By Editorial Team
Everything is smart and connected these days, including our cars. And our cars are getting smarter and more connected all the time. But just like everything else, being smart not only has its opportunities, but also its challenges. This is especially true if you are a semiconductor designer working to achieve airtight cybersecurity in your automotive designs. How do you ensure your designs will stay ahead of the cyber-haters and the hackers?
Our experts have written extensively on the subject. Check out these posts for some valuable insights:
Closing the “Door” on Remote Attackers by Securing Wireless Paths into Vehicles
- Dennis Kengo Oka, principal automotive security strategist, discusses how wireless communications can be an attack vector and the security considerations to combat it.
Why Its Critical to Design In Security Early to Protect Automotive Systems from Hackers
- Mike Borza, principal security technologist, explores electronic control units (ECUs) and embedded systems in automotive electronics, including infotainment and in-vehicle networks and the best practices for safeguarding them.
Your Car is a Smartphone on Wheels—and It Needs Smartphone Security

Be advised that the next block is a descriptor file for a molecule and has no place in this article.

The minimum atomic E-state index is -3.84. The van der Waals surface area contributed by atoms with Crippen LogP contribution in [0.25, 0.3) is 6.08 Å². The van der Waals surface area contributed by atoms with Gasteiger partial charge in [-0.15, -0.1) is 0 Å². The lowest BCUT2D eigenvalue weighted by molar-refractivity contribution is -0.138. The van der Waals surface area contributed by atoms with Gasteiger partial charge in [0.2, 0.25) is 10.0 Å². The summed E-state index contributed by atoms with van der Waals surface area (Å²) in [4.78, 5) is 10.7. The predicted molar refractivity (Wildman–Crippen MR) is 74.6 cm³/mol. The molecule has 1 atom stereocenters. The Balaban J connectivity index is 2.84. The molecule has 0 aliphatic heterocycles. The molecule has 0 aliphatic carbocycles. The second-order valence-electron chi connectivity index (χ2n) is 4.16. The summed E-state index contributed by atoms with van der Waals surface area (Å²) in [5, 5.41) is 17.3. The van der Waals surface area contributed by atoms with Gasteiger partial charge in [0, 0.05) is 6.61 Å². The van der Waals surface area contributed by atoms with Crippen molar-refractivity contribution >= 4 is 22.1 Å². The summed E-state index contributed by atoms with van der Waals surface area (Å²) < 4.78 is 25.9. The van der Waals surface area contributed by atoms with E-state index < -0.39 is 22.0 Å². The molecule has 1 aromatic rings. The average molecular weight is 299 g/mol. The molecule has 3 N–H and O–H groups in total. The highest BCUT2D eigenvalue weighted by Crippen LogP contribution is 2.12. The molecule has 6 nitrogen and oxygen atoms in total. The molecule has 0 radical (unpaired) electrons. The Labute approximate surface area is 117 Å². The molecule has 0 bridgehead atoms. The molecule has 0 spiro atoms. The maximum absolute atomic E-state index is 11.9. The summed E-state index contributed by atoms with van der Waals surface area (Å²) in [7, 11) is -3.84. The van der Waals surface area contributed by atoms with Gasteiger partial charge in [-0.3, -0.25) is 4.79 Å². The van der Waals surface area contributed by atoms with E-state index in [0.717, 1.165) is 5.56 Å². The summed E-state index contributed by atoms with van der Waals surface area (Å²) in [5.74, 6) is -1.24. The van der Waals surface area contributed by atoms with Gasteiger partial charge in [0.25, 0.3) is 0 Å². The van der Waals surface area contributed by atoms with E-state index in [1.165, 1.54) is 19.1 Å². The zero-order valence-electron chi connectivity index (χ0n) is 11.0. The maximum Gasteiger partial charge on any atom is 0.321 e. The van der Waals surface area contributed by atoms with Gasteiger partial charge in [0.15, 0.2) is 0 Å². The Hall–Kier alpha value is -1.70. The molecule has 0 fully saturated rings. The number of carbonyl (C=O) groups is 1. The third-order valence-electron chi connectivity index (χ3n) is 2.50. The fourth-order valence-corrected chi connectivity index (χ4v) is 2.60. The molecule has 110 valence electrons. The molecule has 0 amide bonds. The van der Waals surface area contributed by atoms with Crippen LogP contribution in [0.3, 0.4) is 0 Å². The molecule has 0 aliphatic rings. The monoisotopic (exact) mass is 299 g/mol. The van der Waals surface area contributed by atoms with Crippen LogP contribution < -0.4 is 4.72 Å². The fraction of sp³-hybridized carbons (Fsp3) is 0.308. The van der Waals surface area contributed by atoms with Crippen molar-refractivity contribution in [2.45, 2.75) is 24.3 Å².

- Taylor Armerding in our Software Integrity Group will show you why today’s new cars are like smartphones on wheels. He also examines the benefits of a layered approach to the automotive cybersecurity framework.
Upping the Safety Gameplan for Automotive SoCs
- Rich Collins, senior manager, product marketing, will tell you why you need a safety plan when designing smart vehicles. Automotive SoC design tools can be a part of it.
NHTSA Shares Best Practices for Improving Automotive Cybersecurity
- Jacob Wilson, senior security consultant, gives an overview of updated automotive cybersecurity guidance from the National Highway Traffic Safety Administration (NHTSA).
Don’t Let Automotive Aftermarket Devices Become Security Threats
- Chris Clark from the Synopsys Automotive Group will walk you through the ins and outs of aftermarket devices and their impact on automotive security.
How ISO/SAE 21434 Impacts EDA and IP Vendors
- In this post, Clark covers ISO/SAE 21434, the automotive cybersecurity engineering standard, and how it impacts EDA tools and IP.
A Safer Ride Starts by Safeguarding Automotive Sensors
- Samantha Beaumont, a senior consultant in our Software Integrity Group, explains how cybersecurity measures for automotive sensors can improve driver safety.
Protecting OTA Software Updates from Security Threats
- Clark discusses the vulnerability of over-the-air (OTA) software updates and the best practices to keep your ride safe.
As you can see, we have a lot to say about automotive cybersecurity to help you in your automotive design efforts. You can look forward to more articles on this subject and, in the meantime, check out how you can design for the future of automotive.